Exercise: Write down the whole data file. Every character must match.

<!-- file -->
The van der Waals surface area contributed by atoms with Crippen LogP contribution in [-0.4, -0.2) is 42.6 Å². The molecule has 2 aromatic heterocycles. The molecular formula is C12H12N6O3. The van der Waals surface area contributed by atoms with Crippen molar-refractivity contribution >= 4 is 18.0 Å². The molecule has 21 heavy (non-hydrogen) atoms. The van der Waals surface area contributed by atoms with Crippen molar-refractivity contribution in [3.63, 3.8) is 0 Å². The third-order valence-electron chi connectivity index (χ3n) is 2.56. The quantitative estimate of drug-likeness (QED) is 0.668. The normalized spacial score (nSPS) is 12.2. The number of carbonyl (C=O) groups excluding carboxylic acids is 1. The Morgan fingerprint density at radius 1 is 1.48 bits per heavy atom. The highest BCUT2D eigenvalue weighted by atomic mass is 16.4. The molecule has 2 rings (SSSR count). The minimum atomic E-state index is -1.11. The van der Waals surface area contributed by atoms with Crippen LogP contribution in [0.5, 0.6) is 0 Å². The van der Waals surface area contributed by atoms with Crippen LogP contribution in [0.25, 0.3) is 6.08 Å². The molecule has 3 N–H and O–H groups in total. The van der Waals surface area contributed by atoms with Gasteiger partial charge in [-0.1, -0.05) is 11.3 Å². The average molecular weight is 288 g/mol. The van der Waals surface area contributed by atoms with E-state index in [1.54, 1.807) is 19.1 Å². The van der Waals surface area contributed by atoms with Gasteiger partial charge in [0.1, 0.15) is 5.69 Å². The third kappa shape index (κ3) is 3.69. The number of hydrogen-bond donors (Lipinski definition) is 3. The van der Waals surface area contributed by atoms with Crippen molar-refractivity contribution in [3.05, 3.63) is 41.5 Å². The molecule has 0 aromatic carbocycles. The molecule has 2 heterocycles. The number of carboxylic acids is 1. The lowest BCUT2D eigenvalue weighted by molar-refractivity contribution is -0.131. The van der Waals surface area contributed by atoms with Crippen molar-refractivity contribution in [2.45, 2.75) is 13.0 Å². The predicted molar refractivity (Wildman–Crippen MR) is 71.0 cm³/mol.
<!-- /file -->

The van der Waals surface area contributed by atoms with Crippen LogP contribution in [-0.4, -0.2) is 42.6 Å². The molecule has 2 aromatic heterocycles. The molecular formula is C12H12N6O3. The van der Waals surface area contributed by atoms with Crippen molar-refractivity contribution >= 4 is 18.0 Å². The molecule has 21 heavy (non-hydrogen) atoms. The van der Waals surface area contributed by atoms with Crippen molar-refractivity contribution in [3.63, 3.8) is 0 Å². The third-order valence-electron chi connectivity index (χ3n) is 2.56. The quantitative estimate of drug-likeness (QED) is 0.668. The normalized spacial score (nSPS) is 12.2. The number of carbonyl (C=O) groups excluding carboxylic acids is 1. The Morgan fingerprint density at radius 1 is 1.48 bits per heavy atom. The highest BCUT2D eigenvalue weighted by atomic mass is 16.4. The molecule has 2 rings (SSSR count). The minimum atomic E-state index is -1.11. The van der Waals surface area contributed by atoms with Crippen LogP contribution in [0.5, 0.6) is 0 Å². The van der Waals surface area contributed by atoms with Crippen LogP contribution in [0.25, 0.3) is 6.08 Å². The molecule has 3 N–H and O–H groups in total. The van der Waals surface area contributed by atoms with Gasteiger partial charge in [-0.1, -0.05) is 11.3 Å². The average molecular weight is 288 g/mol. The van der Waals surface area contributed by atoms with E-state index in [1.54, 1.807) is 19.1 Å². The van der Waals surface area contributed by atoms with Gasteiger partial charge in [0.1, 0.15) is 5.69 Å². The third kappa shape index (κ3) is 3.69. The number of hydrogen-bond donors (Lipinski definition) is 3. The van der Waals surface area contributed by atoms with Crippen molar-refractivity contribution in [3.05, 3.63) is 41.5 Å². The molecule has 0 aromatic carbocycles. The molecule has 2 heterocycles. The number of carboxylic acids is 1. The lowest BCUT2D eigenvalue weighted by molar-refractivity contribution is -0.131. The van der Waals surface area contributed by atoms with Crippen molar-refractivity contribution in [2.45, 2.75) is 13.0 Å². The predicted molar refractivity (Wildman–Crippen MR) is 71.0 cm³/mol.